During what some call the start of a recession, mainline church officials are assuring pastors and retirees that their pension funds are secure. But the officials are concerned about how the economic woes will affect their operating budgets and ministries.
The late Pope John Paul II was stabbed by a priest in Portugal in 1982, almost one year to the day after the shooting attempt on his life in St. Peter’s Square, according to a new film. The revelation appears in Testimony, which premiered October 16 in Rome, to an audience that included Pope Benedict XVI.
In a sign that once-frosty relations between the independent-minded Baptist General Convention of Texas and the large Southwestern Baptist Theological Seminary in Fort Worth may be thawing, the BGCT’s new executive director spoke at the seminary last month.
After turning over the Crystal Cathedral pulpit nearly three years ago to his son as the main preacher on the Hour of Power TV program, founding pastor Robert H. Schuller now says he has “parted ways” with his son over their opposing visions for the ministry.
A fading sign at the corner of Cleveland’s East 79th Street and Golden Avenue announces the Last Stop Bonanza Inc. as “the stop that has your everyday needs”—even though the gate is locked and the space is filled with trash.
In the wake of recent deadly violence against Christians in northern Iraq, the top executive of the National Council of Churches has welcomed the urgent call by Samuel Kobia, general secretary of the World Council of Churches, for the UN and the Iraqi government to denounce expulsion threats against the country’s Christian minority.
Cuddle and preach? Some people allege that Mattel’s Little Mommy Cuddle N’ Coo doll emits the words “Islam is the light.” The toy manufacturer says that the sound emitted resembles the word night, right or light. The company promises to eliminate the misleading sound in future production of the doll (UPI).
Ending a long legal battle, the largest congregation to break its ties with the Presbyterian Church (U.S.A.) in the past two years has voted narrowly to pay $1.75 million for the land and buildings it occupies in Tulsa, Oklahoma.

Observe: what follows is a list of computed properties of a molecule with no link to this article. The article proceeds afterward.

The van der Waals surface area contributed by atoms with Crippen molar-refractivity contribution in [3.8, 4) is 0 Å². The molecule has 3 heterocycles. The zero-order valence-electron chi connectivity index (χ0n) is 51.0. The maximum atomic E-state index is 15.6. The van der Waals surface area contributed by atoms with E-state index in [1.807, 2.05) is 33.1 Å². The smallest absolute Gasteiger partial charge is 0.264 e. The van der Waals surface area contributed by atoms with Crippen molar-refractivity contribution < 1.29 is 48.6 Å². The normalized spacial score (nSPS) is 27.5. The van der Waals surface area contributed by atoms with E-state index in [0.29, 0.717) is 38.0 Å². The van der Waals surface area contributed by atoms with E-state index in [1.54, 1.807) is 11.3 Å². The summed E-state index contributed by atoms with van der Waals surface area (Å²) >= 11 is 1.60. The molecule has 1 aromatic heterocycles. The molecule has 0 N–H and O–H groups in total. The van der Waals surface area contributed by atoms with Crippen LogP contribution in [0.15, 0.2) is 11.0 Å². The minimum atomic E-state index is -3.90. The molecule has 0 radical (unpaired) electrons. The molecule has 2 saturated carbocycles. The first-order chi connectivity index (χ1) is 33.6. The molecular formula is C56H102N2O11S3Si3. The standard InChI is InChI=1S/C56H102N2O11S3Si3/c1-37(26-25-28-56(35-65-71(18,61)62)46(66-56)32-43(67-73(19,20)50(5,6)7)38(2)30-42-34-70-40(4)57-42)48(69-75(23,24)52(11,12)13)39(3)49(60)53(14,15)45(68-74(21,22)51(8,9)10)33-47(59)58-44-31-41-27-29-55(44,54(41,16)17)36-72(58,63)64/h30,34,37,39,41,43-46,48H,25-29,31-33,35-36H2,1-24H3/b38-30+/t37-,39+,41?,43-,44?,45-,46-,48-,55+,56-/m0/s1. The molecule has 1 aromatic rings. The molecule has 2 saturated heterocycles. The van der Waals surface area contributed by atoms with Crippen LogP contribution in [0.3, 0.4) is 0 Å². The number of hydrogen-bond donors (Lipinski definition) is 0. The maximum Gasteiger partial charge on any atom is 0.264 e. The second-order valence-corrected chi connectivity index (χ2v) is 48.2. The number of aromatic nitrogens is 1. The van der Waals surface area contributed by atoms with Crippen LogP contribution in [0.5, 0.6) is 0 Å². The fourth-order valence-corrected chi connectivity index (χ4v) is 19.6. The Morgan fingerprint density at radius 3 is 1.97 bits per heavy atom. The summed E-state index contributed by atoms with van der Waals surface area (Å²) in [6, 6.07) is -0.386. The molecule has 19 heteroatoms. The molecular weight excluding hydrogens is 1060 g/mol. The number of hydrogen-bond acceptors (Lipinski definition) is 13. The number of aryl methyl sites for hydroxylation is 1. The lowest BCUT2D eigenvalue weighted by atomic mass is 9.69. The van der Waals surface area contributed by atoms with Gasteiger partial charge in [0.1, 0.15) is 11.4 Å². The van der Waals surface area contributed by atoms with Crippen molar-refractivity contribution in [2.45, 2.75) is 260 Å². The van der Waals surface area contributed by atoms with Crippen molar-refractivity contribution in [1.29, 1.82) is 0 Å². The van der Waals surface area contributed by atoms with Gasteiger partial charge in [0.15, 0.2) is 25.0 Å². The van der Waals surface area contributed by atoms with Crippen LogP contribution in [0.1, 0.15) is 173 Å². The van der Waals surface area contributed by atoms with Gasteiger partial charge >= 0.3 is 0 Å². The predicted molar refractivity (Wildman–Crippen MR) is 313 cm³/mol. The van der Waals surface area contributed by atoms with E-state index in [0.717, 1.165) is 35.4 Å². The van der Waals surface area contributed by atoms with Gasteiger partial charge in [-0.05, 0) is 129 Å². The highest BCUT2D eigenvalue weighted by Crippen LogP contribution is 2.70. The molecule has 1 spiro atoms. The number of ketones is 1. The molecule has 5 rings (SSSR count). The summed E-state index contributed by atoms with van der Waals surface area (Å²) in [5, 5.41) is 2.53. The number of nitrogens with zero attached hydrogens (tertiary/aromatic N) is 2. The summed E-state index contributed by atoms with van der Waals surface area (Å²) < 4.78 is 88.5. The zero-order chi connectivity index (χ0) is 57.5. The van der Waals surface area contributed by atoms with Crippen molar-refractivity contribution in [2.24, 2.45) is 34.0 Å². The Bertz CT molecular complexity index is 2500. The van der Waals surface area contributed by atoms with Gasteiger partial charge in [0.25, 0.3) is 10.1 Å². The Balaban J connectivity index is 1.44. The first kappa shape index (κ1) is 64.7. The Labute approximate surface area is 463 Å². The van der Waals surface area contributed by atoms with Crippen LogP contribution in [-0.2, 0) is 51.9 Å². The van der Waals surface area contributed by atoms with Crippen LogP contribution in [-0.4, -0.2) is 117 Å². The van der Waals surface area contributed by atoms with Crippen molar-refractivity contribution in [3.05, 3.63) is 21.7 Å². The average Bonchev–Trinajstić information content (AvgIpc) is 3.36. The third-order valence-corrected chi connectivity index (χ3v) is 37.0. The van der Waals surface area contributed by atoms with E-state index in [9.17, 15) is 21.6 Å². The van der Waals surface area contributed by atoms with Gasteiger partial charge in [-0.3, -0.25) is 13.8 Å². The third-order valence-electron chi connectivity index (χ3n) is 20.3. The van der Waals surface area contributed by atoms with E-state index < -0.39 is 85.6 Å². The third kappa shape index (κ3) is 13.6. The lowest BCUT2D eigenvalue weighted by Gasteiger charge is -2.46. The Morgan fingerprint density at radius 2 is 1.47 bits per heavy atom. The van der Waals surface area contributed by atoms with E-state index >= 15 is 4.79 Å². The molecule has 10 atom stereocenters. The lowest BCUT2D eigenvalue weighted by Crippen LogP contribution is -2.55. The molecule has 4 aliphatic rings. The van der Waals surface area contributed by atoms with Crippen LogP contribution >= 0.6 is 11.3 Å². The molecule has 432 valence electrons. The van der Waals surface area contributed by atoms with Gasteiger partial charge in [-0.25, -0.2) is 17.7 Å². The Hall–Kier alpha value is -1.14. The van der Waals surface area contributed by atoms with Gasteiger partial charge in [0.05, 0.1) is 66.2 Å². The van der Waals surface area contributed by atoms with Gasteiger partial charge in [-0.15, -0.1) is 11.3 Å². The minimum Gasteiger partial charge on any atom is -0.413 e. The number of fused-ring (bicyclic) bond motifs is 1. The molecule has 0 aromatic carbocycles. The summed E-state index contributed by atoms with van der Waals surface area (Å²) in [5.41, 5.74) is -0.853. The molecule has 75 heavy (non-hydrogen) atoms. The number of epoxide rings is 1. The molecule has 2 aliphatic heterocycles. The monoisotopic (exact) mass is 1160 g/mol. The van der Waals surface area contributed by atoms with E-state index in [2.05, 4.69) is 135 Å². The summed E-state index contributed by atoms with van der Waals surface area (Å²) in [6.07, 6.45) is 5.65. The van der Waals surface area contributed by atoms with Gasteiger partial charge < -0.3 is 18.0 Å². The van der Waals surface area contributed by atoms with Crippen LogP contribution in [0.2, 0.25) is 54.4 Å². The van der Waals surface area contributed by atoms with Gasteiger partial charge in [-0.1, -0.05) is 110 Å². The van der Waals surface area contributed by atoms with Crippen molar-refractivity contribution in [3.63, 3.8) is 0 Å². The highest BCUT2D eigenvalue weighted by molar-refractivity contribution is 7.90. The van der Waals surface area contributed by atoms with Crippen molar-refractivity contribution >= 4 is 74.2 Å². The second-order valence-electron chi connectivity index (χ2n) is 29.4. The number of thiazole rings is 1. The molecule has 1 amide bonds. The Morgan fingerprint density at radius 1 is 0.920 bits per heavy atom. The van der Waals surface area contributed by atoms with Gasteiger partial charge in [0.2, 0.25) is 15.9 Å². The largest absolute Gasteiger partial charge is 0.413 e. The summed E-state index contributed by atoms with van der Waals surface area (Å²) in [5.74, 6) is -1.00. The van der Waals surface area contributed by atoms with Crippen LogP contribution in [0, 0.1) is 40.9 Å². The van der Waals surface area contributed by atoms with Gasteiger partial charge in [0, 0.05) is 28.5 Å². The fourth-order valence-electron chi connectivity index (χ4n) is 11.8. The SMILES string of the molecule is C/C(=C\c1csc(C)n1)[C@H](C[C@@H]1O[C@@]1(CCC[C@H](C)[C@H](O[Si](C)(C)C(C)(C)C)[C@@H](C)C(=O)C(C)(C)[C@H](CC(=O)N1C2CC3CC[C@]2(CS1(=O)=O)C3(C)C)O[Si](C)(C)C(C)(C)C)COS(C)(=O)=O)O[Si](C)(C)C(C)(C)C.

Four students at George Fox University in Newberg, Oregon, confessed to hanging an effigy of Senator Barack Obama from a tree on campus and were suspended for up to a year, school officials announced September 30. The students’ names were not released.
Mind-boggling: If the $700 billion bailout of Wall Street were paid out in $100 bills, it would amount to a stack 54 miles high. Given the magnitude of the plan, no wonder there is public outrage. But columnist James Carroll noticed another, similar figure: in the fiscal year just begun the Pentagon will spend $607 billion on regular military operations (as well as another $100 billion on the wars in Afghanistan and Iraq).
In the first three months that gay and lesbian couples could marry legally in California, an estimated 11,000 of them took their vows—a number that, according to a new study, is higher than the total in the first four years that gay marriage was legal in Massachusetts.
A Presbyterian court in Pittsburgh ruled October 2 that a minister did not violate scripture or church law by performing a union ceremony for two lesbians, since the ceremony was not a marriage under church or state law.
The Presbyterian Church (U.S.A.) permits ministers to preside over same-sex unions as long as they are not purported to be marriages.
A Wisconsin-based group of atheists and agnostics has filed suit against President Bush over the federal law designating a National Day of Prayer. The Freedom from Religion Foundation maintains that the law violates the First Amendment’s prohibition against an official establishment of religion.